23 October 2008

The New Space Race

The largest democracy in the world has an unmanned probe headed for the Moon. Chandrayaan-1 (Sanskrit for "moon-craft") carries eleven payloads and will orbit at only 100 km above the lunar surface for--they hope--two years. Two of the payloads are American in origin, the Mineralogy Mapper and the Miniature Synthetic Aperture Radar. It was just about a month ago when Chinese spacewalkers made international headlines. North Korea wants to get in on the act next year, it seems. That ought to raise hackles across the globe!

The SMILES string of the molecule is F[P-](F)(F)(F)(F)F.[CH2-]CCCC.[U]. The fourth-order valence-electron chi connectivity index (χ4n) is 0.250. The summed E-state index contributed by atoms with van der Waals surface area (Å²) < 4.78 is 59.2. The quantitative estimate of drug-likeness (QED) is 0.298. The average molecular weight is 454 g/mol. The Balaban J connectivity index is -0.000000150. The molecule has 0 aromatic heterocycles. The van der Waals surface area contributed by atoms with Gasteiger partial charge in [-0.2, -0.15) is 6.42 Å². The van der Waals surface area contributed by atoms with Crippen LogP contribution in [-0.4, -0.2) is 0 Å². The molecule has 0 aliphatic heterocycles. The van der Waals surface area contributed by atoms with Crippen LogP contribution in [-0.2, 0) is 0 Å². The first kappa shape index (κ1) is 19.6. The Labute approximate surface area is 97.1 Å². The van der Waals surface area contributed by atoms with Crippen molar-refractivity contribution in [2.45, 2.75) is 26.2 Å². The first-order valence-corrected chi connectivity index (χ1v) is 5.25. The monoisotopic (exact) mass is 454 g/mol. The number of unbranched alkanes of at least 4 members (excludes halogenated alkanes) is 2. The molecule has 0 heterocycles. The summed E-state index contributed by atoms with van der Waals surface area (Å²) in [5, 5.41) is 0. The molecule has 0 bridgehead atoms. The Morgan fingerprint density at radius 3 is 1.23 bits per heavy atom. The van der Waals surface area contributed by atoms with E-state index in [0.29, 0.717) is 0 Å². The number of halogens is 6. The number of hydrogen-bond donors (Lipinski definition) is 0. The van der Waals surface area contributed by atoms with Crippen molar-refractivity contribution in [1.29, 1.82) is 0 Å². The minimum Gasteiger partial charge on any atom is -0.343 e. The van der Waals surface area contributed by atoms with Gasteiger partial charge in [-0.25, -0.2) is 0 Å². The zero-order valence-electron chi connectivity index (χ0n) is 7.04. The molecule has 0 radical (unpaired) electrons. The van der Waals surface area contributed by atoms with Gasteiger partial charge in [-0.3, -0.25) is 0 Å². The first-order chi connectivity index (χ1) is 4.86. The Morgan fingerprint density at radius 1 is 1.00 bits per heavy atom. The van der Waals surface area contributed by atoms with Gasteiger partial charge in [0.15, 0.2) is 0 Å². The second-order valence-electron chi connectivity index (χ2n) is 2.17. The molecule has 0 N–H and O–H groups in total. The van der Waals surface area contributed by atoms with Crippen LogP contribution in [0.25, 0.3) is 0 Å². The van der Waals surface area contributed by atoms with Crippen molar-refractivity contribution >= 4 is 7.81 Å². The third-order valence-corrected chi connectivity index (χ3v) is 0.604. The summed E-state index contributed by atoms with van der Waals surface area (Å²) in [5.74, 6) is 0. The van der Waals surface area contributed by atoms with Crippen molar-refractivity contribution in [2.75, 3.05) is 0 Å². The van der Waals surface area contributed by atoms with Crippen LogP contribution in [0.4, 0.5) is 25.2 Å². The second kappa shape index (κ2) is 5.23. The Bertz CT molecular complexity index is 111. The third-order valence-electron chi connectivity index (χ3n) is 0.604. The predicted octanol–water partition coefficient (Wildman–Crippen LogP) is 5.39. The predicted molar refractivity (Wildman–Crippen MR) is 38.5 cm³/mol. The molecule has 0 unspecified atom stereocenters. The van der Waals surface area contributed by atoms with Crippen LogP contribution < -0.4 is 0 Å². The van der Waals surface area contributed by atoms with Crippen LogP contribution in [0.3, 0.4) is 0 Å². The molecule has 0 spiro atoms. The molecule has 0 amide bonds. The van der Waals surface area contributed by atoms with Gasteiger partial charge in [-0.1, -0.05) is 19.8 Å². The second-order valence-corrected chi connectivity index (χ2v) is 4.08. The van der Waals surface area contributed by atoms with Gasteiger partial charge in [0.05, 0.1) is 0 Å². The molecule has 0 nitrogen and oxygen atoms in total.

What's happening? The Russians and US are still manning the ISS, the Shuttle heads out in a month for its 124th mission, and the pictures coming from Cassini, the European Space Agency's crown jewel, are absolutely stunning. My friends, we are in the golden age of space exploration. Those of us who were weaned on the dramatic Apollo flights of the late 60s and early 70s may be a bit jaded. Ho hum, another rocket. But what we are seeing now is far beyond those missions in scope. The Space Race of that era was charged with the energy of the Cold War conflict with the Soviet Union. These flights lack the human drama of Armstrong's steps, but the robustness of the technology has now been proven. The world is heading into space--not just two countries. The ubiquity of the ballistic missile will prove to be a problem for all peace-loving peoples. It will get so that anyone can launch them. Like the proliferation of nuclear technology, it behooves us to sit up and take notice. Space seems to be the province, these days, of a handful of geeks. We can't let that happen. The future is for all of us. Start paying attention--the view is fine.

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